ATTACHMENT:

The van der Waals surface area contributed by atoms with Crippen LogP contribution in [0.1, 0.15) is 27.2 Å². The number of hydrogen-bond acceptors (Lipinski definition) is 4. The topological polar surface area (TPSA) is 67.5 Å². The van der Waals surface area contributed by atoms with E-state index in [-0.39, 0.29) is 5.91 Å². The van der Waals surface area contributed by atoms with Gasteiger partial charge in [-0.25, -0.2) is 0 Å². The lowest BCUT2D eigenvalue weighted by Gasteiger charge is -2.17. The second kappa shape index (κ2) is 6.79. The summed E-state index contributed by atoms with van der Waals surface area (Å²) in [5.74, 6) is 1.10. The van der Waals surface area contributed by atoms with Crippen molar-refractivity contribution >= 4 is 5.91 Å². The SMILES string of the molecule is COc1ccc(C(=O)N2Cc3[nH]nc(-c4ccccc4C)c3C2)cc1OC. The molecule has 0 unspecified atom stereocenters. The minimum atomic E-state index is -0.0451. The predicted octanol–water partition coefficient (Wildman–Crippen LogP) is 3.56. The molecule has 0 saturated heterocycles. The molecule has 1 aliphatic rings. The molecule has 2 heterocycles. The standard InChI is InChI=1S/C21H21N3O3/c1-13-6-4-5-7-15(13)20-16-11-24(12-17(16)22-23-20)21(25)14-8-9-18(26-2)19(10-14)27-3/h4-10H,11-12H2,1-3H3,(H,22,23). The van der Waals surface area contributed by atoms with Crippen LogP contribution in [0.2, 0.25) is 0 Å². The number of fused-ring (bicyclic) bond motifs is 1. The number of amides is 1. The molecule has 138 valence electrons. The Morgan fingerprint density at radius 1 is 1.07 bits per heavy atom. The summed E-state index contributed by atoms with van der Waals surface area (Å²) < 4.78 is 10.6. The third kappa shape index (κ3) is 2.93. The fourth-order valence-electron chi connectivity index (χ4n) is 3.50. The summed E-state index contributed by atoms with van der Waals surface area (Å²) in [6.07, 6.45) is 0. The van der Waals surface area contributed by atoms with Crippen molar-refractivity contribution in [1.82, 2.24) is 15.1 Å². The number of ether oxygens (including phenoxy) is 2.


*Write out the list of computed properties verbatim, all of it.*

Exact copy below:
The van der Waals surface area contributed by atoms with Crippen LogP contribution in [0.1, 0.15) is 27.2 Å². The number of hydrogen-bond acceptors (Lipinski definition) is 4. The topological polar surface area (TPSA) is 67.5 Å². The van der Waals surface area contributed by atoms with E-state index in [-0.39, 0.29) is 5.91 Å². The van der Waals surface area contributed by atoms with Gasteiger partial charge in [-0.25, -0.2) is 0 Å². The lowest BCUT2D eigenvalue weighted by Gasteiger charge is -2.17. The second kappa shape index (κ2) is 6.79. The summed E-state index contributed by atoms with van der Waals surface area (Å²) in [5.74, 6) is 1.10. The van der Waals surface area contributed by atoms with Crippen molar-refractivity contribution >= 4 is 5.91 Å². The SMILES string of the molecule is COc1ccc(C(=O)N2Cc3[nH]nc(-c4ccccc4C)c3C2)cc1OC. The molecule has 0 unspecified atom stereocenters. The minimum atomic E-state index is -0.0451. The predicted octanol–water partition coefficient (Wildman–Crippen LogP) is 3.56. The molecule has 0 saturated heterocycles. The molecule has 1 aliphatic rings. The molecule has 2 heterocycles. The standard InChI is InChI=1S/C21H21N3O3/c1-13-6-4-5-7-15(13)20-16-11-24(12-17(16)22-23-20)21(25)14-8-9-18(26-2)19(10-14)27-3/h4-10H,11-12H2,1-3H3,(H,22,23). The van der Waals surface area contributed by atoms with Crippen LogP contribution in [0.2, 0.25) is 0 Å². The number of fused-ring (bicyclic) bond motifs is 1. The number of amides is 1. The molecule has 138 valence electrons. The Morgan fingerprint density at radius 1 is 1.07 bits per heavy atom. The summed E-state index contributed by atoms with van der Waals surface area (Å²) < 4.78 is 10.6. The third kappa shape index (κ3) is 2.93. The fourth-order valence-electron chi connectivity index (χ4n) is 3.50. The summed E-state index contributed by atoms with van der Waals surface area (Å²) in [6.07, 6.45) is 0. The van der Waals surface area contributed by atoms with Crippen molar-refractivity contribution in [1.82, 2.24) is 15.1 Å². The number of ether oxygens (including phenoxy) is 2.